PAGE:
Today I’d like to begin by looking at the often diverse and convoluted relationships within noun groups. These snippets, from ukWaC, show some of the nouns occurring after free-range (which is itself a compound):
organic, free-range eggs
dolphin-friendly tuna fish mixed with free-range mayonnaise
domestic free-range units
large free-range producers
the free-range market
a chemical-free, vegetarian diet in free-range conditions
the free-range nature of the poultry enterprise
the achievement of lower cracked egg losses in free-range systems
As the essential meaning of free-range is ‘being allowed to move around freely’, free-range chickens is the most transparent of these combinations. Such chickens, like other free-range animals, are free-ranging (at least in theory). The free-range eggs – laid somewhere in the free-range unit and used to make the free-range mayonnaise – are less mobile, but are still only a step away from the chicken, so to speak.
As for free-range producers, they are doubtless free to roam alongside their poultry, but that is hardly the point. The other nouns – free-range market, farming, conditions, nature, and systems are more abstract, and are all far removed from the original chicken. And new coinages are burgeoning as the law enters the picture: free-range certification and free-range regulation spring from attempts to stop producers reducing the birds’ space: how squashed-up can chickens be before they lose their free-range label?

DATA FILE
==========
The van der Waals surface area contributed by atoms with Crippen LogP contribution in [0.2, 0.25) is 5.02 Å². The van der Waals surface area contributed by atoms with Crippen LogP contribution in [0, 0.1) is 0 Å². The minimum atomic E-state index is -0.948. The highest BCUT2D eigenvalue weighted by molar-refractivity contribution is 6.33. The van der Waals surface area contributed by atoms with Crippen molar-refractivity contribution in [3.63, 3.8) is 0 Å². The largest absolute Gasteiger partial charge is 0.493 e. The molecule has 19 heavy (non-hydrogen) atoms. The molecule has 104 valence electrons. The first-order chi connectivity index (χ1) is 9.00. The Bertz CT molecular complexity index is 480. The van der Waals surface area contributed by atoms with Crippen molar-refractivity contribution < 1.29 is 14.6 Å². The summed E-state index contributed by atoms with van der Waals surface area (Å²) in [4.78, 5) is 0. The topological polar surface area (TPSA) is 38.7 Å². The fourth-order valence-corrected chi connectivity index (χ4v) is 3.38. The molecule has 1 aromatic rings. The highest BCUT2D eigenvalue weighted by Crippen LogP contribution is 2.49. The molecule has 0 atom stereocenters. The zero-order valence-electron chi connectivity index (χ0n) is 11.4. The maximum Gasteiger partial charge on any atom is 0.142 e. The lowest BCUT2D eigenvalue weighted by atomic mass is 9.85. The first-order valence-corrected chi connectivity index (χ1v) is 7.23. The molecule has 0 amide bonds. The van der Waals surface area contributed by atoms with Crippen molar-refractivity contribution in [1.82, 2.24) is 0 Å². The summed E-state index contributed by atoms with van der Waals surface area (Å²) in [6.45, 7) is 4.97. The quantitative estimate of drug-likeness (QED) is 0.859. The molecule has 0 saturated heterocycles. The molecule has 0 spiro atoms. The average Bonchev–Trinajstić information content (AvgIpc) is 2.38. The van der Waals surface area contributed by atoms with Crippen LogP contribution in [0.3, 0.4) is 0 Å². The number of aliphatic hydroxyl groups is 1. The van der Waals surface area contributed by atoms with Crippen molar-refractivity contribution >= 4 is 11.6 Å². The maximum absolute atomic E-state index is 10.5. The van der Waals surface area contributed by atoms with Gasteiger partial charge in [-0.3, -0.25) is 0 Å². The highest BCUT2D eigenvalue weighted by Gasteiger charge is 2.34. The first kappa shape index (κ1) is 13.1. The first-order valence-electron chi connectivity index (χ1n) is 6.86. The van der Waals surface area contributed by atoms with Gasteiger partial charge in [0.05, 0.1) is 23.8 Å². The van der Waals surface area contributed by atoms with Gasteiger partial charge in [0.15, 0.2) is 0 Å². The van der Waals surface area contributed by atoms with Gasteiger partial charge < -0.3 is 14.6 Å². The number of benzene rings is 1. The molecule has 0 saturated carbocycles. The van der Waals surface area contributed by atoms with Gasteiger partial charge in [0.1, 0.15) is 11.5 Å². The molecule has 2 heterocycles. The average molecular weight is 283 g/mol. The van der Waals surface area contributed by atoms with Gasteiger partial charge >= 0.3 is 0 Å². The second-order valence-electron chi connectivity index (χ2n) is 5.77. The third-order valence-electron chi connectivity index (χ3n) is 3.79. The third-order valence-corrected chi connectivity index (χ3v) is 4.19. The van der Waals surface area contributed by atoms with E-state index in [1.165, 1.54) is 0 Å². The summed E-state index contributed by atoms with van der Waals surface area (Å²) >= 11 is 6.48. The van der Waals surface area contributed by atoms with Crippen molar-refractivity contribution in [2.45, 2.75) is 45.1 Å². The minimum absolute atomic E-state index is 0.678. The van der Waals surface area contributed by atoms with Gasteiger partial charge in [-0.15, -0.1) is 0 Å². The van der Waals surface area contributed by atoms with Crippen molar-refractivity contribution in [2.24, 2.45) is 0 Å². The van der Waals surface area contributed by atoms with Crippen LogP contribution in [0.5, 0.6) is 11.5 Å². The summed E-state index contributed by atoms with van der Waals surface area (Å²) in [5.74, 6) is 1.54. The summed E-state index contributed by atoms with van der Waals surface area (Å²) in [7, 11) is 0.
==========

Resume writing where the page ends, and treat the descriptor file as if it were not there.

In her recent post, Roberta Facchinetti discusses the levels of difficulty of various text-types in the press. News reports, she writes, are relatively simple in structure, but their specialized topic-related vocabulary can make them difficult for learners. My question is whether ‘specialized’ vocabulary is really the problem, or whether the difficulty lies rather in unpacking the connections between fairly common and accessible words.
Consider the last example above – the achievement of lower cracked egg losses in free-range systems. Such opaque combinations are typical of the way information is packaged in news reports as well as in technical and scientific writing. News headlines in particular are rich in information, bundled up and presented as a tight little unit for future reference. Together with their opening sentences, headlines are a microcosm of the whole story, something for readers to catch hold of as they flip through the pages.
Headlines from last week’s press include:
New Culture Secretary to meet angry gay rights groups
(= angry groups campaigning for the rights of gay people)
Labour says free schools fail to fill primary places shortage
(= shortage of places in primary schools)
Dentist jailed for hapless Ecclestone kidnap plot
(= a ‘hapless’ plot to kidnap Ecclestone’s daughter)
Working out the relationships within such noun groups can be tricky, although scare quotes and hyphens often help, as in ‘fitness to work’ benefit tests and a fitness-to-practise tribunal. It is also easier if part of a long noun group is a standard compound, like gay rights.